Does Body-Mass Index Really Predict Heart Risk?
New data suggests BMI can't distinguish between fat, muscle
THURSDAY, Aug. 17, 2006 (HealthDay News) -- The widely used body-mass index (BMI) is not an accurate indicator of cardiovascular risk for people with heart disease because it does not distinguish between muscle and fat, a major review of the data contends.
BMI is determined by dividing a person's weight in kilograms by height in meters squared. A BMI between 18.5 and 24.9 is considered healthy, while over 25 is considered overweight and over 30 is considered obese.
Doctors have typically gauged a person's weight-linked risk for heart trouble by using their BMI.
However, a new analysis of 40 studies involving over 250,000 patients showed that those with a BMI under 20 were at higher risk of death from cardiovascular disease than those with "obese" BMIs of 30 to 35.
"An explanation for the lack of a positive association with BMI and mortality in older ages is that, in older persons, BMI is a poor measure of body fat," concluded a team of researchers from the Mayo Clinic, who published their findings in the Aug. 19 issue of The Lancet. "The measurement of weight does not differentiate between fat and fat-free mass, and fat-free mass (especially muscle) is progressively lost with increasing age."
Lead researcher Dr. Francisco Lopez-Jimenez, a consultant in the Mayo cardiovascular division, said his suspicions regarding the fallibility of BMI began a while ago. "One of the studies [included in this review] was ours, which we did about four years ago," he said. "At that time, we had an idea that the BMI was not the best way to assess cardiovascular problems. We faced resistance from publishers at that time, but we found other studies confirming it."
Next, he said, "We presented a report at an American Heart Association meeting a few months ago showing that BMI did not correlate with fat. A better way to distinguish between fat and muscle is to take a cross-sectional view of the abdomen, to focus on the waist-hip ratio."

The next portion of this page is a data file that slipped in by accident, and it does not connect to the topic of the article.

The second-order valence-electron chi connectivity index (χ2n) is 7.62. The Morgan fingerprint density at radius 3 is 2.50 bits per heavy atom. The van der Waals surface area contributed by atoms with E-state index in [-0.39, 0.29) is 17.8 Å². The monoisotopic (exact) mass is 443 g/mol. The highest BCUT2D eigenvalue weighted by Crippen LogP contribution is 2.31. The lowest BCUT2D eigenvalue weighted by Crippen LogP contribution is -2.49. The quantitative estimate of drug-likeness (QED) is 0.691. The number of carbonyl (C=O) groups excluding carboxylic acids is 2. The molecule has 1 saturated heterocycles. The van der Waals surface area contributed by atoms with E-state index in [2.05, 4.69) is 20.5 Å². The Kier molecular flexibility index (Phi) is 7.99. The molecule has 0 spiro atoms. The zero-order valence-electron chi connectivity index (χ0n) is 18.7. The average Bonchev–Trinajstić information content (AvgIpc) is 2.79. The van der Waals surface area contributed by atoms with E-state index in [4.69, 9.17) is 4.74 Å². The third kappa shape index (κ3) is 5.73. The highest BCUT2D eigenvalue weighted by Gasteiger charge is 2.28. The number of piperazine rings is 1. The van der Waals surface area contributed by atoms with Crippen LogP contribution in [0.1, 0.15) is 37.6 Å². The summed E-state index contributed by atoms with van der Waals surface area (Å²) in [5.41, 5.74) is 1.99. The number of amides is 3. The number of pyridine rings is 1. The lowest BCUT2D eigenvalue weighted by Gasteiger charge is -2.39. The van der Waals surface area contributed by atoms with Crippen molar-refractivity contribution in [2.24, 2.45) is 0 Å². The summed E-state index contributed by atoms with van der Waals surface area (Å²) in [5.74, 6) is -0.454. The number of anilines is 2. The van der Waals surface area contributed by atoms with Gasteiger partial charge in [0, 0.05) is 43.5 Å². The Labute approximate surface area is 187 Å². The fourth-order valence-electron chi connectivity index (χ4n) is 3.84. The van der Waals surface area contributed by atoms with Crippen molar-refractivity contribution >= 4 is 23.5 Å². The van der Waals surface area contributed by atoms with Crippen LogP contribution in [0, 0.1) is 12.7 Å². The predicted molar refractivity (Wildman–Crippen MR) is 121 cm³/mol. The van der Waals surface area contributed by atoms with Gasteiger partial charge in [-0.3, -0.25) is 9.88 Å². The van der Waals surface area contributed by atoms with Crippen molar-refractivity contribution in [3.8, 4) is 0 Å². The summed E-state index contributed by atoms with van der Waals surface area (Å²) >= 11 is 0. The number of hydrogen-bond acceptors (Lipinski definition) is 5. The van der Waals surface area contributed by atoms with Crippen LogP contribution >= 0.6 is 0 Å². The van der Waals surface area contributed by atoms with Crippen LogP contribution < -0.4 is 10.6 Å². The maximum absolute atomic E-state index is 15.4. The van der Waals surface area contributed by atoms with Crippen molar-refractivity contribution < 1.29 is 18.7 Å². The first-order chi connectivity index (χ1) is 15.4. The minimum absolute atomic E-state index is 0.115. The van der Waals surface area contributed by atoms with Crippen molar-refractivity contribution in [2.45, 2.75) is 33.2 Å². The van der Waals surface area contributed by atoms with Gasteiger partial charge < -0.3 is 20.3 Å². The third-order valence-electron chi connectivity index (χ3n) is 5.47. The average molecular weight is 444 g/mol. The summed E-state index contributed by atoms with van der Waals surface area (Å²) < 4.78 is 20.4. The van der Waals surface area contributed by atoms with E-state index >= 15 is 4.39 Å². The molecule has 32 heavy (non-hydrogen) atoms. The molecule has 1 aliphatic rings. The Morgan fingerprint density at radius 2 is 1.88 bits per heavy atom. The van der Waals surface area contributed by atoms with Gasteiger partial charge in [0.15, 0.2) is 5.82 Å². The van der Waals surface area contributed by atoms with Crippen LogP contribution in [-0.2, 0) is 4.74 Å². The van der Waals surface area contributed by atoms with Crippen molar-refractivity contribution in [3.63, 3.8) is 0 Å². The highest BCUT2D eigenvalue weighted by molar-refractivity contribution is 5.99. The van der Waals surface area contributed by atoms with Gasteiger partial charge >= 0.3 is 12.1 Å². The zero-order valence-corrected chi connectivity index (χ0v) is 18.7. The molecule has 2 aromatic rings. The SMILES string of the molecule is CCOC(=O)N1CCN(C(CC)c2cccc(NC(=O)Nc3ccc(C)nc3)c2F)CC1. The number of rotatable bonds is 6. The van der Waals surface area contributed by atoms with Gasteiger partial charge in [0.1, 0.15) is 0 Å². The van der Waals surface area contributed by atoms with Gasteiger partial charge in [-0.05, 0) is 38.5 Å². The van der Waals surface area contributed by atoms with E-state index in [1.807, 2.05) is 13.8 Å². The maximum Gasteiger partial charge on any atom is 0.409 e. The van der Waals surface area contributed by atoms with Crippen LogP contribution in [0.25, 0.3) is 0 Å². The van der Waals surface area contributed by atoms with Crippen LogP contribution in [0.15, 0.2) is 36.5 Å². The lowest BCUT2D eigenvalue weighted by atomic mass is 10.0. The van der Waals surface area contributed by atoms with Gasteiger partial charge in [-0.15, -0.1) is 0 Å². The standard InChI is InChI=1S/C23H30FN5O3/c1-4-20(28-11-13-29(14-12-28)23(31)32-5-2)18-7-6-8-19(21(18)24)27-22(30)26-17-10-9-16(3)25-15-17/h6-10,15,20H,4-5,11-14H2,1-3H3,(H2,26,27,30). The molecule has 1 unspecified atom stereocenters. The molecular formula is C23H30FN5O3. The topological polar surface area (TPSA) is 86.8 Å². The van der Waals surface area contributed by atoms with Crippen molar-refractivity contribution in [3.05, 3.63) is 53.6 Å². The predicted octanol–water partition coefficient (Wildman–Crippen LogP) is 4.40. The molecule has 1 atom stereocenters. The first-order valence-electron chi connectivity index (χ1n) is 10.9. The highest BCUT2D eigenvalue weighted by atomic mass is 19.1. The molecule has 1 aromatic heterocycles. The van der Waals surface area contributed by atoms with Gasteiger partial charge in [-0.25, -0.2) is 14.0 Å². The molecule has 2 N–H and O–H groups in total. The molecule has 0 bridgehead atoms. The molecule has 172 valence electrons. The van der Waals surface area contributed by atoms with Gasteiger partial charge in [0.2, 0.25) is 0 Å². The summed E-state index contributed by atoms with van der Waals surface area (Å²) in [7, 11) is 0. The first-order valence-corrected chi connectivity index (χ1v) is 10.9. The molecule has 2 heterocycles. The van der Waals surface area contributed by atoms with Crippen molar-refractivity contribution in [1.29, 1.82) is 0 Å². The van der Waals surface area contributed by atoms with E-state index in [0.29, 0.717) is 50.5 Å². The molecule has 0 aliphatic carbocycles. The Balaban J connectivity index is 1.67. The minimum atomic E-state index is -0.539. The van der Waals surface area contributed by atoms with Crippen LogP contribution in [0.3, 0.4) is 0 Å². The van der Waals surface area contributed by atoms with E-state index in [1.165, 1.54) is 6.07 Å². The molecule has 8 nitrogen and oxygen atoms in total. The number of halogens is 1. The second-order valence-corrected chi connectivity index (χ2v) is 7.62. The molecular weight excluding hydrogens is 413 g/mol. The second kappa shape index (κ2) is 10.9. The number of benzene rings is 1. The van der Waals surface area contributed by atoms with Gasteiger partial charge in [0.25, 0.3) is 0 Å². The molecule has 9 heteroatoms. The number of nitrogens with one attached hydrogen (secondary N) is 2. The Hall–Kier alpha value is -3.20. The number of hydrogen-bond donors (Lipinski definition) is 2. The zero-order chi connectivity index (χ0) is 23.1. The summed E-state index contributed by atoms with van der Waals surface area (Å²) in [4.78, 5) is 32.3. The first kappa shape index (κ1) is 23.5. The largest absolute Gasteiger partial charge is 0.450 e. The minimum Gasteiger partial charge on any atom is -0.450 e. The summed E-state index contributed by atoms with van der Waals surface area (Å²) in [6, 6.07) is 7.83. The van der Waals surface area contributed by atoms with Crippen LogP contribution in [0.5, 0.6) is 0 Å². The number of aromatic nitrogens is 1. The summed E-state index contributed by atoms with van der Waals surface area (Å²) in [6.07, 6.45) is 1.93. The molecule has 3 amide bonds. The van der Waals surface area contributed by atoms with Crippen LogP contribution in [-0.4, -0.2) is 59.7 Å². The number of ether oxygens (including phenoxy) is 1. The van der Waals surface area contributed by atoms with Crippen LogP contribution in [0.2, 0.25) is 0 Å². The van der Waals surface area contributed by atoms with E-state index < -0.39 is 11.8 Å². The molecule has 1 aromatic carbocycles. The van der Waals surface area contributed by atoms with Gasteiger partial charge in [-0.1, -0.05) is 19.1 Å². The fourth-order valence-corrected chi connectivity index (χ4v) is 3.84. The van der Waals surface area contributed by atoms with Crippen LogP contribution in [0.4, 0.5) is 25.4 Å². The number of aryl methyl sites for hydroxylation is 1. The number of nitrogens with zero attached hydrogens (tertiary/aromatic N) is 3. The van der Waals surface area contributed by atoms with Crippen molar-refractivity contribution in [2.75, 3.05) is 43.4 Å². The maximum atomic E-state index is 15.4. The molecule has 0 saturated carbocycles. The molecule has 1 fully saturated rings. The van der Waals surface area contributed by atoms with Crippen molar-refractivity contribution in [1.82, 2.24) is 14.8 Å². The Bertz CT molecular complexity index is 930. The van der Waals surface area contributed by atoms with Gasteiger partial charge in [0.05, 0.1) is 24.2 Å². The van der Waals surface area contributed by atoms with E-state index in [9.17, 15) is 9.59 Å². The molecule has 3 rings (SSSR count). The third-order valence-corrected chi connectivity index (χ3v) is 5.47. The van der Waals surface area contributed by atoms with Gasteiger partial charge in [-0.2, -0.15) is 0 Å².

A British study published this month in the American Journal of Clinical Nutrition gave further evidence for that view. Researchers at the London School of Hygiene and Tropical Medicine studied nearly 15,000 patients over age 75 and concluded that it is not appropriate to use BMI to calculate death risk in this age group. They noted that the health risks associated with a high BMI are known to decline with age.
By contrast, the researchers said waist-hip ratio "is a measure of body shape and, to some extent, of lower trunk adiposity [abdominal fat]."
In other words, waist-hip ratio is better than BMI at spotting the "pot belly," a notoriously unhealthy pattern of fat deposition as it relates to cardiovascular function.
"We conclude that the association observed for waist-hip ratio and mortality is probably explained by abdominal adiposity," the U.K. group added.
But even though waist-hip-ratio may be a better marker than BMI in most cases, BMI is still an important indicator of risk for people who are very obese, Lopez-Jimenez said.
"The group of people with BMI of 35 or higher had a bad outcome," he said. Oftentimes, he said, "patients with BMIs of 35 to 40 naively believe that they have a lot of muscle. In [these] extreme cases, fat determines the measurement."
One expert urged caution in interpreting the results of the new study.
Dr. Robert H. Eckel, professor of medicine at the University of Colorado and immediate past president of the American Heart Association, noted that people in the study were followed for a relatively short time -- a bit less than four years on average.
"You need a much longer period to determine risk," Eckel said. "Four years would not be enough to determine the impact of measures taken, such as controlling high blood pressure. We still want to prevent obesity, despite what this study shows and might not show."
To calculate your own BMI, head to the U.S. Centers for Disease Control and Prevention.